It’s a Book!

6 Jan

Wybrand_Hendriks,_De_Ovale_Zaal_van_Teylers_Museum,_c._1800-1820.

This month, Ashgate is publishing Passion and Control: Dutch Architectural Culture in the Eighteenth Century, the new book by our lecturer (and acting chair  Architecture and Heritage), Freek Schmidt. The publisher provides these two appraisals by two esteemed peers:

:Dutch society in the eighteenth century was characterized by a combination of financial, economic and intellectual innovation, but still suffers from an unmerited reputation of stagnation. Studies of its architecture are rare, but among the few recent book-length treatments of this neglected period, this book by Freek Schmidt stands out, because he is the first to offer an integrated view of buildings, architects, their education and public debate about architecture within a quickly changing and globalizing world.”
Caroline van Eck, Leiden University, The Netherlands

“Schmidt is a keen observer of the continually shifting terrain of the complex – and now largely lost – world of eighteenth-century Dutch architectural culture. Like the country itself, always shifting topographically, architecture in the period before the Napoleonic invasion centralized a federation of provincial and municipal sovereign entities was in a state of transition. Architects as such had yet to emerge professionally; and, as Schmidt shows, patrons, be they the Stadholders William IV and V or a growing middle class, shaped the appearance of Amsterdam, The Hague, and the countryside in collaboration with building trades. This is an exemplary study which relocates the very frame for understanding Dutch architectural culture between the seventeenth-century Golden Age and the national consolidation of the nineteenth century from accounts of style to a complex net of positions, postures, and discourse in the emerging cultures of print and in such original learned institutions as those rare survivors of the period, the Felix Meritis building in Amsterdam and the intriguing Teylers Museum in Haarlem, still one of the masterpieces of Dutch architecture.”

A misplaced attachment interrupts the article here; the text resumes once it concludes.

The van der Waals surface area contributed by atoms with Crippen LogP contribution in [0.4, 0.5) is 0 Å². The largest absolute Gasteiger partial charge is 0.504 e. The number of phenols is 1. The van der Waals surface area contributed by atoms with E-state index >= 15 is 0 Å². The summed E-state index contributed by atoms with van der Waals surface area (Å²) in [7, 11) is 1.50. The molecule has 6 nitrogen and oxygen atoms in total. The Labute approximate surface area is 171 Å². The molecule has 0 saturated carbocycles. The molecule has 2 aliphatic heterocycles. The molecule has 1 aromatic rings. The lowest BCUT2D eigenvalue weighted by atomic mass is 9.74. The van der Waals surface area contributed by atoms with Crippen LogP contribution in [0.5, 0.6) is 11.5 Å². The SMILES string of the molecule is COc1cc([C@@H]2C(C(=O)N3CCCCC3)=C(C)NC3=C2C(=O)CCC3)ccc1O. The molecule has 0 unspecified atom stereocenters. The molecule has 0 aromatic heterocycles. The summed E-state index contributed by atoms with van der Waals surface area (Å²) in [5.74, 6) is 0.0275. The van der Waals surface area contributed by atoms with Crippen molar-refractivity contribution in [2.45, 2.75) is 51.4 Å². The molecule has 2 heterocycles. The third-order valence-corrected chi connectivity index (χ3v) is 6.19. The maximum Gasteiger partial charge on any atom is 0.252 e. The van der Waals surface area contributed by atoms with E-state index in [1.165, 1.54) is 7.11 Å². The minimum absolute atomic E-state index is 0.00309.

Barry Bergdoll, Columbia University, USA

Image: view of Teylers Museum by Wybrand Hendriks, ca. 1800.

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